The massive gender-discrimination suit against


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may lose its class-action status.

An appeals court on Friday agreed to hear a challenge to a lower-court decision made in June. U.S. District Court Judge Martin Jenkins at that time

certified a class of 1.6 million current and former Wal-Mart workers.

The lead plaintiffs in the case have

charged that Wal-Mart systematically discriminated against female employees and managers. Wal-Mart has denied the accusation and has challenged the class certification.

Wal-Mart is "pleased" with the decision from the 9th Circuit Court of Appeals, said company spokeswoman Amy Campbell.

"We feel we have strong arguments in the case, and we look forward to presenting them," Campbell said.

In addition to agreeing to hear Wal-Mart's appeal, the appeals court also decided to expedite a decision on it.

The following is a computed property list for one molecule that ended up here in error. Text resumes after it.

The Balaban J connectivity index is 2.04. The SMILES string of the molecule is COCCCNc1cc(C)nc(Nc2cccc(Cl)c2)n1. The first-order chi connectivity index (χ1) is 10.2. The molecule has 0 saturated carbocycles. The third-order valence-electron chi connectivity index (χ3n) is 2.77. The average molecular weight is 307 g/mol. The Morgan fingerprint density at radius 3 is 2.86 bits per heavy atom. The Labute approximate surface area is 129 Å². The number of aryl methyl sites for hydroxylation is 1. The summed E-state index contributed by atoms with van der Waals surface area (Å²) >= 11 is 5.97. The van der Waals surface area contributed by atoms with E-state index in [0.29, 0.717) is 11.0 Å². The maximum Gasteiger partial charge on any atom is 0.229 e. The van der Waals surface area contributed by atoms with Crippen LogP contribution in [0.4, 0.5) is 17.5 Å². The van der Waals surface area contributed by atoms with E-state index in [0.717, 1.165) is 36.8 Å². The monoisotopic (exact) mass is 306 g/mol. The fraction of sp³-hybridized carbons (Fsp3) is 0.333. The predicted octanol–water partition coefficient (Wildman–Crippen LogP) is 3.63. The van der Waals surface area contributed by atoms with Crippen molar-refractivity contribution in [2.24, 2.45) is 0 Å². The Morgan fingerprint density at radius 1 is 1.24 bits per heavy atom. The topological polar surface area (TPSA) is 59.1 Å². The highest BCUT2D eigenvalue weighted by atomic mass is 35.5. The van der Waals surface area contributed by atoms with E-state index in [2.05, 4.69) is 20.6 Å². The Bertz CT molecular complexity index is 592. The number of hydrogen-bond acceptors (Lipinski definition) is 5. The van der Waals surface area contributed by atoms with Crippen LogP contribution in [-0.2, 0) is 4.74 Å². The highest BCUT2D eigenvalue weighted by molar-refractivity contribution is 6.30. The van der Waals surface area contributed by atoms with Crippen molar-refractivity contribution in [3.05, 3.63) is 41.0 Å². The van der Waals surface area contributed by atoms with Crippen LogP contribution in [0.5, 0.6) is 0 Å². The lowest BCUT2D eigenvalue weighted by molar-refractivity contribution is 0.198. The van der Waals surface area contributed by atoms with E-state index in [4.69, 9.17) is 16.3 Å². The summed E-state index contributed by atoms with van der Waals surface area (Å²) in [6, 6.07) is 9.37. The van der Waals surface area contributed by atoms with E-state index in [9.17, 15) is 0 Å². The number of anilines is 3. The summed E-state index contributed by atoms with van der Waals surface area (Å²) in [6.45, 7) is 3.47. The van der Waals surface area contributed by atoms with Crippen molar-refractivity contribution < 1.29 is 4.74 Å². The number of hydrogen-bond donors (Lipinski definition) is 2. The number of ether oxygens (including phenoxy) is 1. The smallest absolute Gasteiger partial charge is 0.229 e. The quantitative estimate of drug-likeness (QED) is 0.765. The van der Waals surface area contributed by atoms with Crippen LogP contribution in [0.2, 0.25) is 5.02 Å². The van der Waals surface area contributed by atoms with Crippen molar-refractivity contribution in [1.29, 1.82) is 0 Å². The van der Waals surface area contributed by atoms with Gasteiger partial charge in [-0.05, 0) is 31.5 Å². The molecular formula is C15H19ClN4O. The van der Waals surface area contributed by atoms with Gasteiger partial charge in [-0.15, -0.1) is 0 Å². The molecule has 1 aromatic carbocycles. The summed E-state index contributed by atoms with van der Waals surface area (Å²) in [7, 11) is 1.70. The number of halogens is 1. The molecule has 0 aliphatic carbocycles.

If the appeals court upholds the lower court's ruling, the case would be the largest civil-rights class-action suit. Given that, it's not surprising that the appeals court chose to review the decision, said Joseph Sellers, who represents the plaintiffs.

"We hoped

the appeals court would deny review, but we recognized that it was likely that they would grant review," said Sellers, who heads the civil-rights practice at Washington, D.C.-based Cohen Milstein Hausfeld & Toll.

But Sellers noted that the district court's decision to certify the class was backed up with some 50 pages of findings. The appeals court will have to take the district court's findings into account in making its decision on the appeal, he said.

"What's important to recognize is that the court of appeals is not going to be deciding the issue on blank slate," he said.

Meanwhile, the case will continue to go forward at the district court level, Sellers said. Wal-Mart has asked for a stay pending the appeal, but the plaintiffs have not responded to that request, and the district court judge has not yet ruled on it, he said.

The decision came out after the bell on Friday. Wal-Mart shares closed regular trading up 75 cents, or 1.4%, to $53.40.